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Pegged exchange rate regimes -- a trap?

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  • Joshua Aizenman
  • Reuven Glick

Abstract

This paper studies the empirical and theoretical association between the duration of a pegged exchange rate and the cost experienced upon exiting the regime. We confirm empirically that exits from pegged exchange rate regimes during the past two decades have often been accompanied by crises, the cost of which increases with the duration of the peg before the crisis. We explain these observations in a framework in which the exchange rate peg is used as a commitment mechanism to achieve inflation stability, but multiple equilibria are possible. We show that there are ex ante large gains from choosing a more conservative not only in order to mitigate the inflation bias from the well-known time inconsistency problem, but also to steer the economy away from the high inflation equilibria. These gains, however, come at a cost in the form of the monetary authority's lesser responsiveness to output shocks. In these circumstances, using a pegged exchange rate as an anti-inflation commitment device can create a "trap" whereby the regime initially confers gains in anti-inflation credibility, but ultimately results in an exit occasioned by a big enough adverse real shock that creates large welfare losses to the economy. We also show that the more conservative is the regime in place and the larger is the cost of regime change, the longer will be the average spell of the fixed exchange rate regime, and the greater the output contraction at the time of a regime change.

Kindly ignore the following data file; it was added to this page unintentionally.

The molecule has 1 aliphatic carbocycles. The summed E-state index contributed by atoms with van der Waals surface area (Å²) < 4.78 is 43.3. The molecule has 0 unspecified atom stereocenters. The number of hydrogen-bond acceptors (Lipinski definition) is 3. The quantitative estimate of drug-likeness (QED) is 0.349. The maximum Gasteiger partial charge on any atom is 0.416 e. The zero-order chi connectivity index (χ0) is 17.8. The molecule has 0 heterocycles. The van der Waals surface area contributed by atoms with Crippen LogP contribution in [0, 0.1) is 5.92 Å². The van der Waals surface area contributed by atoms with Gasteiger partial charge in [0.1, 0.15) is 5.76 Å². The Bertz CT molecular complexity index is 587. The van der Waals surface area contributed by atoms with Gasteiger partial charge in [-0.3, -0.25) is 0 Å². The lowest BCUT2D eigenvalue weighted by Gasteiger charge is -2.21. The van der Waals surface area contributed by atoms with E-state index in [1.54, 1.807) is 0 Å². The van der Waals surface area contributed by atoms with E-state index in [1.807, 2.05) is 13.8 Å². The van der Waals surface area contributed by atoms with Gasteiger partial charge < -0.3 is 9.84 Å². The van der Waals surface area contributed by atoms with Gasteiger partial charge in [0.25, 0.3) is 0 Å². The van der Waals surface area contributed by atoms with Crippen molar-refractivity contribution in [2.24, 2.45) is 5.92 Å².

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Paper provided by Federal Reserve Bank of San Francisco in its series Working Paper Series with number 2006-07.

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Date of creation: 2005
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Handle: RePEc:fip:fedfwp:2006-07

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Keywords: Foreign exchange rates ; Monetary policy;

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References

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  1. Eichengreen, Barry, 1999. "Kicking the Habit: Moving from Pegged Rates to Greater Exchange Rate Flexibility," Economic Journal, Royal Economic Society, vol. 109(454), pages C1-14, March.
  2. Obstfeld, Maurice, 1996. "Models of currency crises with self-fulfilling features," European Economic Review, Elsevier, vol. 40(3-5), pages 1037-1047, April.
  3. Carmen M. Reinhart & Kenneth S. Rogoff, 2004. "The Modern History of Exchange Rate Arrangements: A Reinterpretation," The Quarterly Journal of Economics, MIT Press, vol. 119(1), pages 1-48, February.
  4. Nancy P. Marion & Robert P. Flood, 1998. "Perspectiveson the Recent Currency Crisis Literature," IMF Working Papers 98/130, International Monetary Fund.
  5. Barry J. Eichengreen & Inci Ötker & A. Javier Hamann & Esteban Jadresic & R. B. Johnston & Hugh Bredenkamp & Paul R. Masson, 1998. "Exit Strategies," IMF Occasional Papers 168, International Monetary Fund.